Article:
Sunday, March 8, 2015

Vocabulary Self-Collection Strategy

Text Link
Rationale for Choosing
Text Frame(s)
Strategy Used and Resource
Engagement Example
This article is relevant and informative to students and their diets. It gives just enough scientific evidence in simple text so that students can still comprehend the focus.
Power Notes (Buehl)
Guiding Example
This article tackles the ever growing problem of wasting paper. It offers an alternative paper that uses chemicals as the ink that disappears after the chemical reaction is complete.


Bookmark Technique (McLaughlin)
Extended Thinking
This article was chosen because it involves explosion and that always gets a student’s attention. It explains the chemistry behind metal reactions.

Sketch to Stretch (McLaughlin)

The words chosen for my graphic organizer are 
            “Artificial Sweeteners: Friends or Foes?”: chemoreceptors
            “Rewritable paper: Prints with light, not ink”: oxidation
            “Why Metals Have a Blast in Water”: repel

The graphic organizer I chose to use is Vocabulary Self-Collection Strategy or VSS. This strategy involves students choosing a word from a text they deem important and what to learn more about it. After the students are done reading the text they are instructed to choose a word from it, indicate where they found it, what they think it means, and why it should be on the class vocabulary list. Below is my VSS I completed.

1.  Word: Chemoreceptors

Where it was found in the text: “Our tongues are covered in taste buds full of chemoreceptors- cells that send messages to the brain when they interact with certain chemicals.

What it means: It is a cell that has receptors on it that sends messages to a brain about how something tastes.

Why it should be on the vocabulary list: It should be on the list because learning about this certain receptor will lead to an easier understand about other receptors.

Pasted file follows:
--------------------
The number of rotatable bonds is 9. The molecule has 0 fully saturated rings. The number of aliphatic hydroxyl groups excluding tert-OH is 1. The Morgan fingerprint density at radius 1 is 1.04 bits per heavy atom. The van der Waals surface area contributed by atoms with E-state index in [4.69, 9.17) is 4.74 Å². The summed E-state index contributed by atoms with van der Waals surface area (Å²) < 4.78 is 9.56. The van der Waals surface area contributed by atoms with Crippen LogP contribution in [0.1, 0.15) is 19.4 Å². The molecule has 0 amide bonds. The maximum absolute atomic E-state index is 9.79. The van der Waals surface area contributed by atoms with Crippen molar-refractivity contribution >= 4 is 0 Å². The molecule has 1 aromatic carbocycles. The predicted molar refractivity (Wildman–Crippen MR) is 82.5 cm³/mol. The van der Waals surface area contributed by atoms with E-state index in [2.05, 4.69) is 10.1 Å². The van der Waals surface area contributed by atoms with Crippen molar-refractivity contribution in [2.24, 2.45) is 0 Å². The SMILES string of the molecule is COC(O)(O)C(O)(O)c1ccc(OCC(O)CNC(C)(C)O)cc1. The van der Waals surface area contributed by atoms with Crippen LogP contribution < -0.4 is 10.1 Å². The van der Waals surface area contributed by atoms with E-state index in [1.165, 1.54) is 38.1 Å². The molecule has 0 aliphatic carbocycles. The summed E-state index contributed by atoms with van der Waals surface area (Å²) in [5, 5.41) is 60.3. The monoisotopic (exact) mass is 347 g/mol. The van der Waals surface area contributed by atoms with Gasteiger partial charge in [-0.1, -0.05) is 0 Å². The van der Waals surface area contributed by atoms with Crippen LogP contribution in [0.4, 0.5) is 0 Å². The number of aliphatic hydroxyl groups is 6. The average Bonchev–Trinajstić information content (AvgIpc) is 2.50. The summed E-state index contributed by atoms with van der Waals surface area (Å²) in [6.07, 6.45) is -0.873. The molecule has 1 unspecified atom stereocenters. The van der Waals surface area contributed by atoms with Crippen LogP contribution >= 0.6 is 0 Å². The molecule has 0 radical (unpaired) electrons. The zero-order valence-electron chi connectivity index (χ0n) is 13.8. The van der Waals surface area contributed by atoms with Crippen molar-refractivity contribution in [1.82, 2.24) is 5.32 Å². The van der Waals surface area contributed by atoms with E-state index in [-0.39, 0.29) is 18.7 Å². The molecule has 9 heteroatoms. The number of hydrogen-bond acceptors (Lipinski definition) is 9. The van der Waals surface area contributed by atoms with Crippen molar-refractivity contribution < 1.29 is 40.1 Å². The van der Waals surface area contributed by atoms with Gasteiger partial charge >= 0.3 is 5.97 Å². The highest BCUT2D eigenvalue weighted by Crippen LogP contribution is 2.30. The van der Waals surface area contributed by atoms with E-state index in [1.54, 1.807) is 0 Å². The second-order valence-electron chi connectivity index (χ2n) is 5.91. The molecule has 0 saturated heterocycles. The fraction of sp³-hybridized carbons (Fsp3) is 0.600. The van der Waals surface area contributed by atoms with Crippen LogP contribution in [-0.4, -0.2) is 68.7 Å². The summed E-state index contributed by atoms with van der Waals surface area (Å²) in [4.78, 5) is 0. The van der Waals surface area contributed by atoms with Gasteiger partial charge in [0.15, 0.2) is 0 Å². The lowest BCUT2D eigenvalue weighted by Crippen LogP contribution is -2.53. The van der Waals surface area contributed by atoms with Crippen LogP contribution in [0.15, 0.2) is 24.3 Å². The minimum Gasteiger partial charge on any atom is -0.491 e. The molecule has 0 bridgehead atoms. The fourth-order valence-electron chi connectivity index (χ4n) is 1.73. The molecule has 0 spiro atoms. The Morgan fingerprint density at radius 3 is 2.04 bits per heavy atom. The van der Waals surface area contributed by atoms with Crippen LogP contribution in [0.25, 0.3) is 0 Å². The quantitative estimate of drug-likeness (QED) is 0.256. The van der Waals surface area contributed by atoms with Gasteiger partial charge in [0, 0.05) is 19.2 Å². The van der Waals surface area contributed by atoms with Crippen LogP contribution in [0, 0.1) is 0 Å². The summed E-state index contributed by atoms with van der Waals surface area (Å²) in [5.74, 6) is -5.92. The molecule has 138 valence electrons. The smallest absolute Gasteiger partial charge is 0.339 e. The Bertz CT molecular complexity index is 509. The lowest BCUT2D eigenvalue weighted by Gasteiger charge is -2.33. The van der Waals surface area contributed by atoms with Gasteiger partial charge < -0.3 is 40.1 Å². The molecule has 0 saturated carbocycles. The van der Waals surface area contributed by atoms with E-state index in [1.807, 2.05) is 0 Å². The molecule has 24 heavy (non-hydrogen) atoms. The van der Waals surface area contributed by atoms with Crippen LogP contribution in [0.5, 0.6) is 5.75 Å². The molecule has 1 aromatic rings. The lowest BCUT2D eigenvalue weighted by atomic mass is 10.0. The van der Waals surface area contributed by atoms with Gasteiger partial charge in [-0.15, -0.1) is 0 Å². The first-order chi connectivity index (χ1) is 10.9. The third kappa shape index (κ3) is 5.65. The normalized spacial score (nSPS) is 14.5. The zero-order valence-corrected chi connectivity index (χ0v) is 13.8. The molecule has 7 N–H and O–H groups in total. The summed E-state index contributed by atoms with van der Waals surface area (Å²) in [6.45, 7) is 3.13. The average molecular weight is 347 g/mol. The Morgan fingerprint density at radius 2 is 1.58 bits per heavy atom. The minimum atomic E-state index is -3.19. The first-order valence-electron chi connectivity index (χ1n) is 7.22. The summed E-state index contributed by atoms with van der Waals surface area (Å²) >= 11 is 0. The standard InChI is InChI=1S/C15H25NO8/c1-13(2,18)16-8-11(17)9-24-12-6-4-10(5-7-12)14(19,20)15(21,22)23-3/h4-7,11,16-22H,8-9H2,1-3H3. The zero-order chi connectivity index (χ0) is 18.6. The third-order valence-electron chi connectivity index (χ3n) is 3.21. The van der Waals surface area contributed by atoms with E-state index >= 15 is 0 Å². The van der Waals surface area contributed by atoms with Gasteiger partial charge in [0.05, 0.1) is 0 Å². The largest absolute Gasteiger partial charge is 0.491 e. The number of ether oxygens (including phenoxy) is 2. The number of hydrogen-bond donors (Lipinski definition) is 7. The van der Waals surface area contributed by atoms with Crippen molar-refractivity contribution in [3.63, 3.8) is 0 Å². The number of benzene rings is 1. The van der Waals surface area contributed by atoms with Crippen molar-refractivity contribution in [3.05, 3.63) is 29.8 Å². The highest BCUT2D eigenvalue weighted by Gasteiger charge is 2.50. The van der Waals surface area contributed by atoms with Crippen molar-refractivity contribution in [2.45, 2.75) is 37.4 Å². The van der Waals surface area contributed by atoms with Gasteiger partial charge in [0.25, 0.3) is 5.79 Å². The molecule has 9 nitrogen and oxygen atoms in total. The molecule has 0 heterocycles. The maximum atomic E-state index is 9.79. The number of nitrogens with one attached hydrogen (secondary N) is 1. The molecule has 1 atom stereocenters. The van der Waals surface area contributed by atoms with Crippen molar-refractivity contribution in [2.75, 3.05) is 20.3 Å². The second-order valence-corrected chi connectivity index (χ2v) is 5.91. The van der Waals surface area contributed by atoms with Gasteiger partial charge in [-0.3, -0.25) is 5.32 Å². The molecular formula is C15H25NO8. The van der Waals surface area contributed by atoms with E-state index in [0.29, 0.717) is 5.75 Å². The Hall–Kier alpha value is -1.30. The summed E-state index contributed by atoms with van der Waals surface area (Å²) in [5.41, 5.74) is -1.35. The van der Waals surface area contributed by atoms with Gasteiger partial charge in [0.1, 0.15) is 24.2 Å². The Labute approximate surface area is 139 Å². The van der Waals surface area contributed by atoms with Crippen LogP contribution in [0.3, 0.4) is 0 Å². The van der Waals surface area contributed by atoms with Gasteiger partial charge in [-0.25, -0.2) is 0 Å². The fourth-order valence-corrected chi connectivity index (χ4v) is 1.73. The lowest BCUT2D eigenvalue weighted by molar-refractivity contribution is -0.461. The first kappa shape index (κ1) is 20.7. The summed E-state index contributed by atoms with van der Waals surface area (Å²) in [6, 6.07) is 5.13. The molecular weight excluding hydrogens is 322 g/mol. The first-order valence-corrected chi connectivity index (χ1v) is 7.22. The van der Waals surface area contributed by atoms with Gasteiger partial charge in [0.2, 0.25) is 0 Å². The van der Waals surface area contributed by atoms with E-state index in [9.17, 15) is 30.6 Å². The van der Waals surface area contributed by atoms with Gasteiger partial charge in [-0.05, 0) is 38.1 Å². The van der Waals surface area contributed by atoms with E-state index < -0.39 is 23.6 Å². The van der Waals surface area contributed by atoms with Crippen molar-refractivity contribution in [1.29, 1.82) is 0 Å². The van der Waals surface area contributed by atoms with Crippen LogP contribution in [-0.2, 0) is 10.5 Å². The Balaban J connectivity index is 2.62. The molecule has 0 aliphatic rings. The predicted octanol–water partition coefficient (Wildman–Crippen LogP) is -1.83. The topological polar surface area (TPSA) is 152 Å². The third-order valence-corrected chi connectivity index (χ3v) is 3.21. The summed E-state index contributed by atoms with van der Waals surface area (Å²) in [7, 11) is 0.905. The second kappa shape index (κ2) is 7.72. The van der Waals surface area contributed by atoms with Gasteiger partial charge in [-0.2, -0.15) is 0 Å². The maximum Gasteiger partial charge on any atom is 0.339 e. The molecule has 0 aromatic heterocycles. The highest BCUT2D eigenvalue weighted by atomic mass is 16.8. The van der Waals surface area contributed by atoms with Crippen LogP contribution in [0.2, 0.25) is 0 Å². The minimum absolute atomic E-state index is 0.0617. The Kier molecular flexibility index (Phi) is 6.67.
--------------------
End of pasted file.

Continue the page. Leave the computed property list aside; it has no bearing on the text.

2.  Word: Oxidation

Where it was found in the text: “Oxidation steals one or more electrons from a molecule.”

What it means: It means that one atom is losing an electron to another atom making the latter oxidized.

Why it should be on the vocabulary list: It should be on the vocabulary list because it is an important chemical reaction to learn about and understand.

3. Word: Repel

Where it was found in the text: “After the electrons flee, positively charged atoms remain behind. Like charges repel. So those positive atoms push away from each other, creating spikes.

What it means: To back away from

Why it should be on the vocabulary list: It should be on the list because it describes how atoms act when losing or gaining electrons in reactions. If an atom loses an electron it becomes positively charged and pushes away or repels from other positive atoms. 

I like this strategy because I feel like it involves context clues as well. It makes the student think for themselves about what they feel the word means rather than being told or looking it up in a dictionary. It gives them the freedom to choose what words they believe to be relevant to the course and their education. Once students have chosen the words the teacher can then incorporate them into lessons and assignments to emphasis their importance and meaning for the students. 


McLaughlin, M. (2015). Chapter Five: Using Comprehension Strategies to Guide Thinking.       In Content Area Reading: Teaching and Learning for College and Career Readiness (pp.     75-77).Upper Saddle River, NJ: Pearson.

Kowalski, K. (2015, January 15). Rewritable paper: Prints with light, not ink. Retrieved 
    from              ink?mode=topic&context=104

Marr, I. (2012, February 1). Artificial Sweeteners: Friends or Foes? Retrieved from                        

Ornes, S. (2015, February 18). Why metals have a blast in water. Retrieved from Society for      Science & the Public - Student Science:      metals-have-blast-water?mode=topic&context=6

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